Major PV energy provider, SunPower, is to acquire SolarBridge Technologies, a US-based small-cap microinverter firm for an undisclosed sum.
Specialising in integrated microinverter technology, SolarBridge’s technology would be developed to operate with SunPower’s high-efficiency modules for the residential and commercial rooftop markets, according to SunPower.
“Solarbridge was the third largest microinverter supplier to the United States in revenue terms in 2013,” said Cormac Gilligan, senior analyst at IHS to PV Tech. “It had expanded outside the United States into international markets since early 2013, with some success in Australia.”
IHS forecasts that AC modules will be the fastest growing microinverter type, growing over 100% per year to reach over 800MW in 2018, as they significantly reduce ‘soft costs’ such as labour which currently makes up a significant proportion of total system costs in the United States.
SolarBridge highlighted during the week of Solar Power International in October that it had conducted a select survey of US installers that noted the challenges for installers in selecting the best technology for applications due to the vast hardware choice in the market.
“Installers today are overwhelmed with the array of hardware choices in modules, inverters and power electronics. SolarBridge customers have been telling us that they are achieving significant cost savings with TRUEAC modules, and this study was commissioned to shed some light on the soft costs associated with these hardware decisions,” said Bill Mulligan, president and chief executive officer, SolarBridge Technologies in a statement during SPI.
“Installers told us that, quite literally, they would have had to walk away from one out of four jobs without the use of microinverters or AC modules. This highlights the clear advantage of ACPV technology in making an installation business more productive and profitable,” added Mulligan
However, according to a GTM Research report earlier in 2014, the competitive landscape in the PV inverter market is intensifying and consolidation is ongoing.
“While there are numerous companies attacking the MLPE (module-level power electronics) space, three companies – Enphase, SolarEdge and Tigo – account for over 93% of the total market share of shipments and installations, with Enecsys, SolarBridge, Petra Solar and others lagging much further behind,” said MJ Shiao, the report’s author and a senior analyst at GTM Research. “The first-mover’s advantage has allowed these players to make critical R&D and distribution partnerships and to gain significant market traction ahead of newcomers. Nevertheless, we expect significant shakeup in the rankings especially as traditional inverter companies like SMA and Power-One continue to develop and promote their own MLPE products.”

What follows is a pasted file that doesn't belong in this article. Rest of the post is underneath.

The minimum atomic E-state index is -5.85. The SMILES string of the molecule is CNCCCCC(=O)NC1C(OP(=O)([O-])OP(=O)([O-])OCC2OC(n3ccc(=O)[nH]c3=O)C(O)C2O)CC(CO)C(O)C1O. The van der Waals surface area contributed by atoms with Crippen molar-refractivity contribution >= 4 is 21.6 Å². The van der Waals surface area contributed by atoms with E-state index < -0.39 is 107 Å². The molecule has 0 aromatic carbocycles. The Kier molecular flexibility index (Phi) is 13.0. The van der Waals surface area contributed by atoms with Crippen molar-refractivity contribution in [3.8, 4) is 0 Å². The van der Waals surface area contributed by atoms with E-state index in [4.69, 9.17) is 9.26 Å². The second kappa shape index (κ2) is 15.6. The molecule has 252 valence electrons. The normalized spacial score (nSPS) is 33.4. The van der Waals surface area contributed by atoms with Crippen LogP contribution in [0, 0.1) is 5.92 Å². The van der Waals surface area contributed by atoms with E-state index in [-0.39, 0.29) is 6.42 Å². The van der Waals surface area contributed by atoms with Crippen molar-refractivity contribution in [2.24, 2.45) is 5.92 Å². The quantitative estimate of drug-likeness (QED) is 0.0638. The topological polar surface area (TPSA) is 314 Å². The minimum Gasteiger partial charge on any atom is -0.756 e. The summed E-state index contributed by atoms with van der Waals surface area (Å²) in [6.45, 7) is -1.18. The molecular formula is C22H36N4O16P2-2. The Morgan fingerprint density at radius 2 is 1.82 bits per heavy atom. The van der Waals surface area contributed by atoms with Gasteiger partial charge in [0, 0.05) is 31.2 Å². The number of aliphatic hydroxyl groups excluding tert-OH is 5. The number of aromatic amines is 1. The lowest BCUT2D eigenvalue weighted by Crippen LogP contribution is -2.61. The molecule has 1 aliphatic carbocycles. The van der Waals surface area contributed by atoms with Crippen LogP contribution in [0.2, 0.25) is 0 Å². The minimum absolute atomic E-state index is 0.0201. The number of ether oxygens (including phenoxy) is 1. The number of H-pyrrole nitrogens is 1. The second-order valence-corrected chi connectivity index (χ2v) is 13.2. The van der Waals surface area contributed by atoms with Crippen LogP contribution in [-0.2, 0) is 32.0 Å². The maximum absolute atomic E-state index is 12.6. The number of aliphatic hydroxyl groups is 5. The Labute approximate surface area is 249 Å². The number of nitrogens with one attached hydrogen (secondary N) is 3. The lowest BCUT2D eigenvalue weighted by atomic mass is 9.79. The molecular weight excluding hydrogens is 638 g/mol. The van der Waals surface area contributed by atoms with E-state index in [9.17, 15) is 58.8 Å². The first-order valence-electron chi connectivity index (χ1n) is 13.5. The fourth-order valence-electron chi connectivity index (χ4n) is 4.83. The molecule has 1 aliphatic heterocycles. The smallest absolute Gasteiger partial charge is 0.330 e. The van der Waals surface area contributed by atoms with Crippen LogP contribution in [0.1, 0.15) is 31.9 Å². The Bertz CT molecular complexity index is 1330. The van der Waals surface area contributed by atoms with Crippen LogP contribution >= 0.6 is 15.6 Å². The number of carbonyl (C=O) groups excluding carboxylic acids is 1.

Indeed, SMA Solar had been slow to develop its own microinverter technology and has suffered from late market entry. SunPower has long used re-branded string inverters from SMA Solar in its system (kit) product offering to its large installer base in the US.
“Numerous examples of vertical integration in the US residential market between large installers/EPCs and BOS suppliers, such as Solarcity’s acquisition of Zep Solar, have occurred in the last year. These have largely focused around reducing installation costs. IHS predicts that this trend will further continue in 2015, as suppliers continue to look to optimise their complete system offering, and streamlining their route to market,” added Gilligan from IHS.
The move by SunPower to directly buy and develop power electronics for its own PV modules could be a blow to SMA Solar’s business in the next few years. SMA Solar is already struggling from fierce competition and loosing market share.
SunPower is also competing against SolarCity and companies such as Vivint in the US residential market and rivals to SolarBridge include Enphase, the leading microinverter company, which is a key supplier to these types of PV installers.
“SunPower's acquisition of SolarBridge and its high performance microinverter technology will allow us to develop a differentiated product specifically optimised for our high-efficiency solar panels,” said Tom Werner, SunPower president and CEO. “This is the beginning of integrating electronics into our world-class solar panel technology. In this case, the combined result will provide our residential customers with an elegant, reliable and complete solution that fits their home specifications, including system design flexibility, ease of installation and maintenance and improved overall aesthetics.”
SolarBridge was founded in 2004 and had approximately 75 employees. The company had SunPower as an existing customer, including JV manufacturing partner BenQ and module manufacturer, ET Solar as customers.